The median observation period for cohort 1 was 50 (25–67) months. The median patient age was 70 years (range, 64–76 years), and 2550 (56.4%) patients were males (Supplementary Table). In the multivariable analysis in cohort 1, preoperative predictors of HRS or multiple LRS recurrence were CEA ≥ 5 ng/ml (odds ratio [OR], 1.41; 95% CI:1.12–1.77; p = 0.004), PET maxSUV ≥ 3.2 (OR, 5.09; 95% CI:3.66–7.08; p < 0.001), CT tumor size ≥ 2.4 cm (OR, 1.96; 95% CI:1.50–2.56; p < 0.001),and clinical nodal metastasis (OR, 2.00; 95% CI:1.53–2.60; p < 0.001) (Table 3). The cumulative incidences of HRS and multiple LRS recurrences at 5 postoperative years were 55.9%, 40.9%, 26.3%, 11.1%, and 3.5% in patients with 4, 3, 2, 1, and 0 of the above risks, respectively (p < 0.001; Fig. 4).
This study demonstrated that HRS (CNS, bone, abdominal organ, and pleural) recurrence or multiple LRS (lung, intrathoracic lymph node, cervical and axillary lymph node, adrenal gland, chest wall, eye and tongue, and skin) recurrences were vital recurrences that were associated with poor PRS. Preoperative predictors for vital recurrence were CEA ≥ 5 ng/ml, PET maxSUV ≥ 3.2, CT tumor size ≥ 2.4 cm, and clinical nodal metastasis. Patients with all four predictors had vital recurrence at 55.9% within 5 years after surgery.
The median PRS and 5-year PRS rates were 26 months and 24.5%, respectively, which were similar to those in previous reports [3,4,5,6]. In the previous study, the frequency of recurrence to intrathoracic lymph nodes, lung, bone, pleura, brain, adrenal gland, abdominal organ, cervical lymph node, and chest wall was 22–42% [4, 6], 37–42% [4,5,6], 12–18% [4,5,6], 7–16% [4, 6], 11–18% [4,5,6], 3–6% [4,5,6], 7–9% [4,5,6], 9% , and 2% , respectively, and those frequencies were comparable to present study. There are a limited number of reports analyzing prognosis according to initial recurrence sites. A previous study reported that poor PRS has been observed in patients with lung , brain , bone [5, 6, 16, 17], and liver recurrence [6, 18]. However, since these studies were based on small sample size, there is no consensus on the association between PRS and recurrence site. In the present study of 727 recurrent patients, the largest study using a multicenter database revealed that HRS or multiple LRS recurrences were associated with a significantly poor PRS. In contrast, PRS was significantly better in patients with single LRS recurrence.
The specific reason why PRS differs in recurrence site is as follows: first, HRS including bone, brain, and pleural recurrence may decrease the patient's quality of life or lower performance status, making treatment after recurrence more difficult [19,20,21,22,23]. Second, recurrences in the liver and CNS have been reported to be less responsive to chemotherapy . As shown in Table 2, a more aggressive tumor was observed in the HRS or multiple LRS recurrence groups than in the single LRS recurrence group, which may result in poor PRS.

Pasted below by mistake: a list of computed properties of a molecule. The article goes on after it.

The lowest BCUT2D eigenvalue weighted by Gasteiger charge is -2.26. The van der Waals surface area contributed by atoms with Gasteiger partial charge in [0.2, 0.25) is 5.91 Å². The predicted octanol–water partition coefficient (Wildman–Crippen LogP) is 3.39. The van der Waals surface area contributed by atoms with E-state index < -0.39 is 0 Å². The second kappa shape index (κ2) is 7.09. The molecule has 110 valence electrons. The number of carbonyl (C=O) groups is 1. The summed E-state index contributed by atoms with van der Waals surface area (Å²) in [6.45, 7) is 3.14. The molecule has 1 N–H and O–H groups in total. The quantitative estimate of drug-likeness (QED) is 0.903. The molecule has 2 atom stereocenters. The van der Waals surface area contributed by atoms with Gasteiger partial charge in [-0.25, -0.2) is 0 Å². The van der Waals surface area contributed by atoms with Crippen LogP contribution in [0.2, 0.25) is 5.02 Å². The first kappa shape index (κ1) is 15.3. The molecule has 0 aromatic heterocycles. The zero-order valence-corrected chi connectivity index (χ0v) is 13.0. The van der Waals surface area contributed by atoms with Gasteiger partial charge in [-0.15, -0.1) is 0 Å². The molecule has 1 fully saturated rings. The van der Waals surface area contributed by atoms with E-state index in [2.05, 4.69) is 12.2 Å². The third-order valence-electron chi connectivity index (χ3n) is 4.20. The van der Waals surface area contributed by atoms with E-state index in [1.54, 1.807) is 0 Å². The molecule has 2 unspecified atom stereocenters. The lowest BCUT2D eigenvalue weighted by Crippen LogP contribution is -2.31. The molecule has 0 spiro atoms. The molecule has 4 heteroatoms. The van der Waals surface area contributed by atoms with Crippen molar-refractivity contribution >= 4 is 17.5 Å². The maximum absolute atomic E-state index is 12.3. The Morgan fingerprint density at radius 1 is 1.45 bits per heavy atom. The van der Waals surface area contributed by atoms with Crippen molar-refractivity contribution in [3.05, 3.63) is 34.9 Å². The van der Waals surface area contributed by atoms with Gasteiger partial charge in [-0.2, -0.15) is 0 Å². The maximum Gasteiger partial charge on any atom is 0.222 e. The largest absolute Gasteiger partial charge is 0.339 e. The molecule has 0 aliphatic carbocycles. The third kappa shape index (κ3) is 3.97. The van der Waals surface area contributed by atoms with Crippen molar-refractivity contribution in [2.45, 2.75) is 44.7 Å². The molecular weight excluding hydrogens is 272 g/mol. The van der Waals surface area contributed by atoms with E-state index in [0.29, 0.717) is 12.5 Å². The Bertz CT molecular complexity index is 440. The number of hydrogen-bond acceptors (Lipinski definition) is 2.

Recently, it has been reported that local therapy prolongs PRS in patients with 3–5 or fewer oligo-recurrent foci [3, 24,25,26]. The present study suggests that local therapy may improve the prognosis of patients with a single LRS recurrence because cancer cells with a less aggressive nature are localized. Previously, Hishida et al. reported that oligo-distant recurrence (single site) has no difference in prognosis compared with oligo-locoregional recurrences (1–3 sites) . Torok et al. reported oligo-distant recurrence (1–3 sites) had a significantly better PRS than diffuse distant recurrence (> 3 sites or pleural dissemination). Moreover, adrenalectomy for patients with isolated adrenal metastasis from NSCLC showed a favorable prognosis . Further investigation is necessary to determine the efficacy of local therapy for the oligo-distant recurrence of a single LRS.
Patients with HRS or multiple LRS recurrences had poor PRS and OS, suggesting that these patients had systemic cancer at the time of surgery. These patients had difficulty in controlling cancer through local therapy such as surgery and radiation therapy alone, and combination therapy with systemic therapy, such as immune checkpoint inhibitors, tyrosine kinase inhibitors, and chemotherapy was necessary during the perioperative period. In recent years, nivolumab plus platinum-based chemotherapy has demonstrated longer event-free survival for clinical stage IB-IIIA NSCLC without epidermal growth factor receptor gene mutation (EGFR) and anaplastic lymphoma kinase (ALK) translocation in CheckMate-816. The HR for death or distant metastases was 0.53 (95% CI, 0.36–0.77) and the subgroup analysis showed that greater benefit was observed in a population with a poor prognosis .
There are few studies on predictors of recurrence in specific organs and even fewer studies on preoperative predictors. A previous study reported that tumor grade, metastatic lymph node ratio ≥ 30% (LNR), non-squamous cell carcinoma histology, bronchial invasion, perineural invasion, and adjuvant chemotherapy were associated with brain recurrence [7, 28, 29]. Motono et al. analyzed seven postoperative patients with pleural dissemination and reported that young age and poor differentiation are risk factors for pleural dissemination . Previous studies have reported that older age , adenocarcinoma histology [8, 31], and higher stage [8, 32] are associated with distant recurrence. Wu et al. scored the risk of distal recurrence as smoking history, additional primary malignancy, non-anatomic resections, adenocarcinoma histology, pleural invasion, and angiolymphatic invasion and reported that intermediate- or high-risk groups had a higher frequency of distal recurrence . The strength of this study is the analysis of preoperative CEA values and the PET maxSUV in all patients. Furthermore, the present study is the first to show that CEA values and PET maxSUV, along with CT tumor size and clinical nodal metastasis, are preoperative predictors of HRS and multiple LRS recurrences leading to poor PRS.